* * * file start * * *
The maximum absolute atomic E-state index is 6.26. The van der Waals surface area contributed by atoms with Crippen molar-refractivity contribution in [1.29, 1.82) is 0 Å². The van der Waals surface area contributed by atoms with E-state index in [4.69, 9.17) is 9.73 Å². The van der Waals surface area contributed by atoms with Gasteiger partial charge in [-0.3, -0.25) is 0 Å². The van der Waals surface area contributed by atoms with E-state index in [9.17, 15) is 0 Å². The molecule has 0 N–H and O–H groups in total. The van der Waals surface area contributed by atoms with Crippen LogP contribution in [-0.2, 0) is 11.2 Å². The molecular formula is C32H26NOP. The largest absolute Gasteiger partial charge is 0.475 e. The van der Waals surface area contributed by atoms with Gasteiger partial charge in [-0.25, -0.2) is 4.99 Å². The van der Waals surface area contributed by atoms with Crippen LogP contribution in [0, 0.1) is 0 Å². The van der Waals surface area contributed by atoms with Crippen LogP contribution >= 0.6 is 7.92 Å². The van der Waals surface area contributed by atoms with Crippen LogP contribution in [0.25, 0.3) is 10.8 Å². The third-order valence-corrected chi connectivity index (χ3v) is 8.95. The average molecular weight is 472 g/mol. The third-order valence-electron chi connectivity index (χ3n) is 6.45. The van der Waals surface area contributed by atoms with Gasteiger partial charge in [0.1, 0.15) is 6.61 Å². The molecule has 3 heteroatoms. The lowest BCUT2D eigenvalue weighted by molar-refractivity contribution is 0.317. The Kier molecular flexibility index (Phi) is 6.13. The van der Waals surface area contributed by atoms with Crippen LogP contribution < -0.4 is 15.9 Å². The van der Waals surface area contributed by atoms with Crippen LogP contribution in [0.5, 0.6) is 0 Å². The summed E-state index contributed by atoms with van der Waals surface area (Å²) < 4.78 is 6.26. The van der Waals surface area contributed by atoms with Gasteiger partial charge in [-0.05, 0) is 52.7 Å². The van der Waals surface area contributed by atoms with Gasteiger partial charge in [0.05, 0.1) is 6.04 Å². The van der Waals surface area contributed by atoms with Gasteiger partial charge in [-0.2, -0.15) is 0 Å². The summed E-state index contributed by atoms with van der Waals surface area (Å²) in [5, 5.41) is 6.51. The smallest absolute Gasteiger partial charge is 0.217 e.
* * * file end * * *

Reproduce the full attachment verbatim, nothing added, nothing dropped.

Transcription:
The maximum absolute atomic E-state index is 6.26. The van der Waals surface area contributed by atoms with Crippen molar-refractivity contribution in [1.29, 1.82) is 0 Å². The van der Waals surface area contributed by atoms with E-state index in [4.69, 9.17) is 9.73 Å². The van der Waals surface area contributed by atoms with Gasteiger partial charge in [-0.3, -0.25) is 0 Å². The van der Waals surface area contributed by atoms with E-state index in [9.17, 15) is 0 Å². The molecule has 0 N–H and O–H groups in total. The van der Waals surface area contributed by atoms with Crippen LogP contribution in [-0.2, 0) is 11.2 Å². The molecular formula is C32H26NOP. The largest absolute Gasteiger partial charge is 0.475 e. The van der Waals surface area contributed by atoms with Gasteiger partial charge in [-0.25, -0.2) is 4.99 Å². The van der Waals surface area contributed by atoms with Crippen LogP contribution in [0, 0.1) is 0 Å². The van der Waals surface area contributed by atoms with Crippen LogP contribution >= 0.6 is 7.92 Å². The van der Waals surface area contributed by atoms with Crippen LogP contribution in [0.25, 0.3) is 10.8 Å². The third-order valence-corrected chi connectivity index (χ3v) is 8.95. The average molecular weight is 472 g/mol. The third-order valence-electron chi connectivity index (χ3n) is 6.45. The van der Waals surface area contributed by atoms with Gasteiger partial charge in [0.1, 0.15) is 6.61 Å². The molecule has 3 heteroatoms. The lowest BCUT2D eigenvalue weighted by molar-refractivity contribution is 0.317. The Kier molecular flexibility index (Phi) is 6.13. The van der Waals surface area contributed by atoms with Crippen LogP contribution < -0.4 is 15.9 Å². The van der Waals surface area contributed by atoms with Crippen LogP contribution in [0.5, 0.6) is 0 Å². The summed E-state index contributed by atoms with van der Waals surface area (Å²) < 4.78 is 6.26. The van der Waals surface area contributed by atoms with Gasteiger partial charge in [-0.05, 0) is 52.7 Å². The van der Waals surface area contributed by atoms with Gasteiger partial charge in [0.05, 0.1) is 6.04 Å². The van der Waals surface area contributed by atoms with Gasteiger partial charge in [-0.2, -0.15) is 0 Å². The summed E-state index contributed by atoms with van der Waals surface area (Å²) in [5, 5.41) is 6.51. The smallest absolute Gasteiger partial charge is 0.217 e.